Tuesday, October 31, 2017
Politico, Richard Nixon, Awkward American Icon:
In many ways, Richard Nixon’s story is as American as The Great Gatsby — or so writes John Farrell in his recent article for Politico Magazine. He came from humble beginnings, pursued a dream beyond his rank in life and harbored great ambition fueled by the “laughs and slights and snubs” that he grew to expect from the moneyed political class. But even once secure in the Oval Office, Nixon, who died 20 years ago this week, was perpetually uncomfortable in the limelight, with a staff that struggled tirelessly to humanize him for public consumption. It was a challenge, and it inspired some of the most strained photo ops in the history of the American presidency. ... This photo of President Nixon walking on the beach in black wing-tipped shoes came to symbolize Nixon’s awkwardness. He once explained his fondness for formalwear to Bob Greene, the author of Fraternity: A Journey in Search of Five Presidents. “It isn’t a case of trying to be formal,” Nixon told Greene. “But I’m more comfortable that way … I’m always wearing a coat and tie. Even when I’m alone. If I were to take it off, probably I would catch cold. That’s the way it is.”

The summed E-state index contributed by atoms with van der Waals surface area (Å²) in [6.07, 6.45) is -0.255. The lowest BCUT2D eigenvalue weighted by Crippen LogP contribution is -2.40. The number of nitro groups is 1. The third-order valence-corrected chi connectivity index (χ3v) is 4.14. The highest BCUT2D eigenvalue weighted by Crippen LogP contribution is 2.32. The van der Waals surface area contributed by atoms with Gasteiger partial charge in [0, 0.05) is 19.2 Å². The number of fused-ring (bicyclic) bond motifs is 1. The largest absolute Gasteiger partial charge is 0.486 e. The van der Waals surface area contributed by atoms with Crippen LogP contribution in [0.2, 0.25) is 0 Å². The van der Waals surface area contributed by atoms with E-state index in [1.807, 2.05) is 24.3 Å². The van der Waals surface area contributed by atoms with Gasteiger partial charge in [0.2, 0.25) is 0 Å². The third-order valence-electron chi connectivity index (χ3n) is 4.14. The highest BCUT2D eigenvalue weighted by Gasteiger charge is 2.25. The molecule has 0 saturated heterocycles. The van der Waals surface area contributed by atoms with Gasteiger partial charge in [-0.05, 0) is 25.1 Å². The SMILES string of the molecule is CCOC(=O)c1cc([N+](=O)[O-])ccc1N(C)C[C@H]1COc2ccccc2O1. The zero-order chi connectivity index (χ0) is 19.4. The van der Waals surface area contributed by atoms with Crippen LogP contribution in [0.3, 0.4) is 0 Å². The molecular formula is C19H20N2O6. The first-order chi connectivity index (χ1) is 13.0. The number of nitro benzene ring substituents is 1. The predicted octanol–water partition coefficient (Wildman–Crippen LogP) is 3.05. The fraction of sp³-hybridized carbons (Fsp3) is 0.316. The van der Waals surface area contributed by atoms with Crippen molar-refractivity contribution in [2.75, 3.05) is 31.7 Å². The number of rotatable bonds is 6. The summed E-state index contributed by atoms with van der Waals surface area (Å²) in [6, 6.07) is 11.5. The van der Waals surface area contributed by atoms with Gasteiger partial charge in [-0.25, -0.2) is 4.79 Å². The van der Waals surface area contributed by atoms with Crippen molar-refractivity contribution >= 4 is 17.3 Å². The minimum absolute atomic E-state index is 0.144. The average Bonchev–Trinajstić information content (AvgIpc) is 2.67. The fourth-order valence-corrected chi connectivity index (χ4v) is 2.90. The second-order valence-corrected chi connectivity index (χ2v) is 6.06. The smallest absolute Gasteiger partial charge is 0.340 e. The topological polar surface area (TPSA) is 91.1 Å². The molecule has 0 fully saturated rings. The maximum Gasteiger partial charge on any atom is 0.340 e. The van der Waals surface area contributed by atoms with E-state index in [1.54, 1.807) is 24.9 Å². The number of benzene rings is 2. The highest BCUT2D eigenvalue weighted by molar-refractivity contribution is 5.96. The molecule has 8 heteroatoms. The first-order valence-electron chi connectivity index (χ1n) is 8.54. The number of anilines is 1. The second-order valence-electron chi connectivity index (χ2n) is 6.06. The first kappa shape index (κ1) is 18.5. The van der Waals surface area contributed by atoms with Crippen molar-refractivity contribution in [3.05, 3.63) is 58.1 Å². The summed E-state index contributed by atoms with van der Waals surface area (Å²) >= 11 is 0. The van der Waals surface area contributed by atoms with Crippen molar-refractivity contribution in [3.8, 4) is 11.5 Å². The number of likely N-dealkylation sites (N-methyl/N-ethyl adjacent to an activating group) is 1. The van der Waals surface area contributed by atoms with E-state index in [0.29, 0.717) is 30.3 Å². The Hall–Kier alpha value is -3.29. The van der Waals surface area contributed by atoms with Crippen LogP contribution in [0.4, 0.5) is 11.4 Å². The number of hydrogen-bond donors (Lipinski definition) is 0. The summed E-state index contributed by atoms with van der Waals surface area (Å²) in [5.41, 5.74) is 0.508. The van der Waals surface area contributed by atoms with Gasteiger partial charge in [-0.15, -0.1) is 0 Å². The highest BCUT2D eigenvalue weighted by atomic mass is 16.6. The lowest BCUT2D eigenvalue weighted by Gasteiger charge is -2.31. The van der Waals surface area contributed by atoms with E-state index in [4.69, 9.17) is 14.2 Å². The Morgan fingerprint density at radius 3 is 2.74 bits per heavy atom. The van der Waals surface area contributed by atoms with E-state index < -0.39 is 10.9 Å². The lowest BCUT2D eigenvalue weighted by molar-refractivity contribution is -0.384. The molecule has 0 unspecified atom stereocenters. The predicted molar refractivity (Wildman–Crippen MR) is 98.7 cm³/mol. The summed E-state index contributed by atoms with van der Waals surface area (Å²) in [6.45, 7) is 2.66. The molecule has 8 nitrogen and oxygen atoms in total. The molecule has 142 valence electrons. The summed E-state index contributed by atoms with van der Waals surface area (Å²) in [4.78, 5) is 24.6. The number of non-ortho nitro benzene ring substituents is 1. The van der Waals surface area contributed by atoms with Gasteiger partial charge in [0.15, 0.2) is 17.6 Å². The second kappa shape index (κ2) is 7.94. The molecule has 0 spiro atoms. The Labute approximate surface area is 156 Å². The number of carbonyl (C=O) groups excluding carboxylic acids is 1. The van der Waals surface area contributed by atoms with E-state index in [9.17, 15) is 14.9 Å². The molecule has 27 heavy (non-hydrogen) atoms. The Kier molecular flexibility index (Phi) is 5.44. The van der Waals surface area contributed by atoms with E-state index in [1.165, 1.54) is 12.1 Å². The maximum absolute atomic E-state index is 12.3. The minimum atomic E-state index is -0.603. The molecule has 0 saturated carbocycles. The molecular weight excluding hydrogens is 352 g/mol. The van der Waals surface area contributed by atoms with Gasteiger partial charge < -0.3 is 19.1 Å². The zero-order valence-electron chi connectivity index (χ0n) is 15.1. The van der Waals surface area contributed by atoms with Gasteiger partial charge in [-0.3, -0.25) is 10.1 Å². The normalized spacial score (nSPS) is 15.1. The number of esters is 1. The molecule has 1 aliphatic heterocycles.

I had my Richard Nixon moment yesterday, as I agreed to be photographed at Paradise Cove in Malibu for the forthcoling issue of our Pepperdine Law magazine. The photographer insisted that I wear a suit to the beach, and then asked me to pose in the sand, ala Richard Nixon.